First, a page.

Swaziland: Drought - Office of the Resident Coordinator Situation Report No. 3 (as of 30 Apr 2016)



  • Government has since approved a supplementary budget to support some of the activities of the NERMAP to the tune of $7,057,538.59, following extending the duration of the drought emergency declared two months ago to May 18, 2016.

  • The United Nations Central Emergency Response Fund (CERF) approved US$3.14 million to commence immediate, life-saving humanitarian interventions. This funding will enable the World Food Programme and UNICEF to provide food and emergency water and sanitation services to 95,000 of the most vulnerable people.

  • This funding follows a $75,000 emergency cash grant from the United Nations Office for the Coordination of Humanitarian Affairs (OCHA) to provide water to some of the most affected schools, hospitals and communities and a $100,000 from UNDP Crisis Bureau Unit for coordination.

300,000 People requiring humanitarian assistance

25% Of total population affected

$80 m Required for both immediate and longer term activities

64,000 People being supplied with clean water

72,000 People receiving food assistance

74,000 People receiving health and nutrition assistance

Situation Overview

An El Niño-induced drought has seriously affected food and nutrition security and water availability across Swaziland. Maize production is expected to be 64 per cent below the previous season, which itself was below average. An estimated 64,000 cattle have already perished in the drought, threatening lives and livelihoods. The drought has pushed the number of people in need of food assistance to 300,000, which accounts for about 25 per cent of the total population. The next main harvest season is not until April 2017, meaning food and nutrition indicators can only be expected to deteriorate over the coming months, which is of great concern given the already high rates of chronic malnutrition (according to MICS 2014 data, about 25.5 per cent of the children under age 5 are stunted in growth).

The situation is exacerbated by the fact that not only Swaziland but the entire Southern African region has been hit by the drought. South Africa, on which Swaziland relies for food importation, has also seen a significant reduction in maize production. According to AgriSA, South Africa’s white maize prices have increased by 150 per cent over the past 12 months alone. This means that even where maize is available on the market, its price will put it well beyond the means of most, particularly given the fact that 63 per cent of Swazis live below the poverty line.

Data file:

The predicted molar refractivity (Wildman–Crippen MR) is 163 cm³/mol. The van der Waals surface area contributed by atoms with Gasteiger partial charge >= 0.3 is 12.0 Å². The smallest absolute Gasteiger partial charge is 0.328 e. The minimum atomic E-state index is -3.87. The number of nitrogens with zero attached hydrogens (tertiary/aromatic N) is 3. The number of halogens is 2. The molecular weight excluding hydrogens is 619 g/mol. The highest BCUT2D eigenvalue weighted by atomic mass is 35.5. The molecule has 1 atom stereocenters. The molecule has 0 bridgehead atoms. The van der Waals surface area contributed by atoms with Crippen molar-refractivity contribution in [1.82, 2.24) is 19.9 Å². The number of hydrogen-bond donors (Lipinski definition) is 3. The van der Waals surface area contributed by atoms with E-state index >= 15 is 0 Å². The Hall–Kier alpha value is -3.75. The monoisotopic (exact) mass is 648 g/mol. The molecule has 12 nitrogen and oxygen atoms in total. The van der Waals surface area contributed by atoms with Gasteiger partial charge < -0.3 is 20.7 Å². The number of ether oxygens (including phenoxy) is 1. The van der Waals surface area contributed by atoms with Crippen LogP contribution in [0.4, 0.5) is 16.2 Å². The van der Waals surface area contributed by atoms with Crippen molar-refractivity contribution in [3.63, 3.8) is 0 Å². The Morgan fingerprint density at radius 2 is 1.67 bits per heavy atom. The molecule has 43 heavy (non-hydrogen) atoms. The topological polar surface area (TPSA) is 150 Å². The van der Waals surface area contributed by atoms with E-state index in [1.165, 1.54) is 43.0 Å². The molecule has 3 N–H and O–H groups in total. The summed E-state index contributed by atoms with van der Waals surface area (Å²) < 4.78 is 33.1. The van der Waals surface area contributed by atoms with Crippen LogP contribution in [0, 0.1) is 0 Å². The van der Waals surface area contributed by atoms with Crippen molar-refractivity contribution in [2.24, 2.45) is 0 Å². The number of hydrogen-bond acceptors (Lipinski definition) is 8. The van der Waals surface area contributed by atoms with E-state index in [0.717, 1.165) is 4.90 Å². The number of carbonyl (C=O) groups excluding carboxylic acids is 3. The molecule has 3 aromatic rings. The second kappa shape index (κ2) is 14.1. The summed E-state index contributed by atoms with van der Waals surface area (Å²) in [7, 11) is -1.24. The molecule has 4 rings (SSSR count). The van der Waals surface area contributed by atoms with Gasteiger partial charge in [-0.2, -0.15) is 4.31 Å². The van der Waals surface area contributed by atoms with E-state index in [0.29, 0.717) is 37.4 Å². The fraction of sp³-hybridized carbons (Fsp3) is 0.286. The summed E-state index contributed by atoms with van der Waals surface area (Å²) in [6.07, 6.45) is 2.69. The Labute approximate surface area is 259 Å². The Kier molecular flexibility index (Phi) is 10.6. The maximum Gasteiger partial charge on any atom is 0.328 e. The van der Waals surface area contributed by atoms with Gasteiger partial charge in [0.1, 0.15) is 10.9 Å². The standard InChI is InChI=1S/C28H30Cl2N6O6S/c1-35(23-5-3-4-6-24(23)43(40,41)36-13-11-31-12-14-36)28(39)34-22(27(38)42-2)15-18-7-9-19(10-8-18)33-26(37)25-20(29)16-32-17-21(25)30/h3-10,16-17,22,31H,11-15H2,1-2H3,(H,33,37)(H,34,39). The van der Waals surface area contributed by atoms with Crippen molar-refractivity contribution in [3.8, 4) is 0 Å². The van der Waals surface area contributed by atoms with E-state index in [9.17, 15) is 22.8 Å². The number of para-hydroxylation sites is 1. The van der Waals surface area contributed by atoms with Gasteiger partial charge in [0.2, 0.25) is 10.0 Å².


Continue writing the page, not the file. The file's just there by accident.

The country has one of the highest prevalence of HIV-infected adults (26 per cent of people aged 15 to 49 years). Food insecurity affects adherence to anti-retroviral (ARV) therapy as patients cannot take treatment on an empty stomach. Lack of food also affects access to health services as many people prioritize the little financial resources they have to buy food rather than pay for travel to a health facility.

Water scarcity is the other major consequence of the drought, with water rationed to only a few days a week in some urban areas, as boreholes and rivers run dry. Major Dam levels have not significantly improved even with the rains experienced during the rainy season. While the water situation is already critical, the country is yet to enter the dry season, which lasts from April to October. This has massive implications on all sectors of society, affecting overall sanitation conditions. Schools are facing a water and sanitation crisis, affecting almost 80 per cent of all education institutions. The water crisis has also impacted healthcare, as medical facilities cannot function properly without a guaranteed supply of clean water.

The ongoing emergency has the potential to worsen protection concerns such as gender-based violence, sexual and economic abuse and difficulty in accessing integrated sexual and reproductive health services. Groups most affected and vulnerable to exploitation, violence and abuse include women and youth, especially girls, orphans and vulnerable children (OVCs). Adolescent girls are particularly at risk of urinary tract infections due to poor menstrual hygiene associated with poor sanitary conditions.

Fully recognizing the urgency of the situation, the Government of Swaziland declared a national drought emergency on 18 February 2016 and together with partners launched a response plan – the National Emergency Response, Mitigation and Adaptation Plan (NERMAP 2016 to 2022). The government since extended the duration of the drought emergency to May 18, 2016. As the response continues, efforts are underway to collect more detailed assessment data and identify life-saving interventions.